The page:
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The birth would occur in a US state. As indicated in the answer by @user6726 the baby is a citizen at birth, unless the child of a diplomat. Although the citizenship exists in theory, exercising the privileges and performing the duties of a citizen in practice requires documentation of the citizenship; the most common method for US citizens born in the US to demonstrate their citizenship is a birth certificate issued by a US state. All the states require that births be registered. Once the birth is registered, a birth certificate can be obtained and will be sufficient proof of the baby's citizenship.

As an example, Texas Health and Safety Code [HSC §192.003 (d)] requires that the birth be reported, and if we suppose that only the mother was present, the mother would be obliged to report the birth to the local registrar of the registration district.

Texas has produced a Birth Registration Handbook which beginning on page 6, describes the proof that the mother would have to provide in order to register the birth. In summary, the mother would have to produce letters or affidavits showing that the mother had been pregnant, that someone other than the parents knew the baby was born alive, and an affidavit from a person who knew the mother was present in the registration district on the date of birth, and proof the birth occurred on the date stated.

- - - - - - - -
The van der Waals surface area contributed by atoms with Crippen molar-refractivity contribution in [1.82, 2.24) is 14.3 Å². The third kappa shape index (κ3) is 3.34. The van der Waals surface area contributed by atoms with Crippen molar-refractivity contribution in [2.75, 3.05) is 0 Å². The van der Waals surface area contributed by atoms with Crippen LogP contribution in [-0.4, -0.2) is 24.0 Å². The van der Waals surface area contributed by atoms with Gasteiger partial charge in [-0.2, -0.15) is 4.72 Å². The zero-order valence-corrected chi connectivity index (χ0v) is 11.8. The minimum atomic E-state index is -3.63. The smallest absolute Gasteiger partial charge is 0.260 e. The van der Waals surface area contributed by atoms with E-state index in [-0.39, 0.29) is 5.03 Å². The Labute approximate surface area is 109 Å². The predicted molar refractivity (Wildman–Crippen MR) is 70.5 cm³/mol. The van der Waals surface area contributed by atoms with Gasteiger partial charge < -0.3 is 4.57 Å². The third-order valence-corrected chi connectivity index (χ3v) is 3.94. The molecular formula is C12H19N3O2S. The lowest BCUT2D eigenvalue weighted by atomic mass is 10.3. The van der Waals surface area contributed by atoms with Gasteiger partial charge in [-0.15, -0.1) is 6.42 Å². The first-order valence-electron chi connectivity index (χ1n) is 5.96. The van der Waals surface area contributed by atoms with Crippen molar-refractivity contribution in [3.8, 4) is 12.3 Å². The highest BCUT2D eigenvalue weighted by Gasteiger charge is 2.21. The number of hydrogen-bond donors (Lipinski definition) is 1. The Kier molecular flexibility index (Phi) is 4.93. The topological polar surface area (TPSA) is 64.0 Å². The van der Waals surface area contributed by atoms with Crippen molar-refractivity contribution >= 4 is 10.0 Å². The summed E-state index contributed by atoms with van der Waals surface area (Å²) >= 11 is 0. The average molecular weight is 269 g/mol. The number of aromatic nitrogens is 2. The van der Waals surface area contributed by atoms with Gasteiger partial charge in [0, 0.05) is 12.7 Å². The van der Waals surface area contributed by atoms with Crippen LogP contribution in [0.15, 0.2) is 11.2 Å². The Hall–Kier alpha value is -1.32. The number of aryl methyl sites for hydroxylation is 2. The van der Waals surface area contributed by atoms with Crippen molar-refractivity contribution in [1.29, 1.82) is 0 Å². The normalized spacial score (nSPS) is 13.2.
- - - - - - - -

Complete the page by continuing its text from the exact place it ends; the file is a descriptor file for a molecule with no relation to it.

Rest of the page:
The handbook alludes to alternative proof if the stated documentation is not available, and review by the "VSS Field services".

So, for Texas, whether the mother would be allowed to register the birth would depend on her travels on the day of birth and who was with her. If she didn't meet the requirements, she could go to a Texas court for an order to register the birth; the court might or might not find the video convincing.

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    U.S. citizenship is not contingent upon compliance with state law requirements regarding registration of births.
    – ohwilleke
    Commented Jan 30, 2022 at 22:23
  • State law compels the mother, or some other person present, to register the birth. If the state resists accepting the registration, the family could weigh which legal forum, state or federal, is the best next step. Commented Jan 30, 2022 at 22:34
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    But, even if the application were made in a federal passport application 20 years later, that wouldn't prevent U.S. citizenship from being present.
    – ohwilleke
    Commented Jan 30, 2022 at 22:35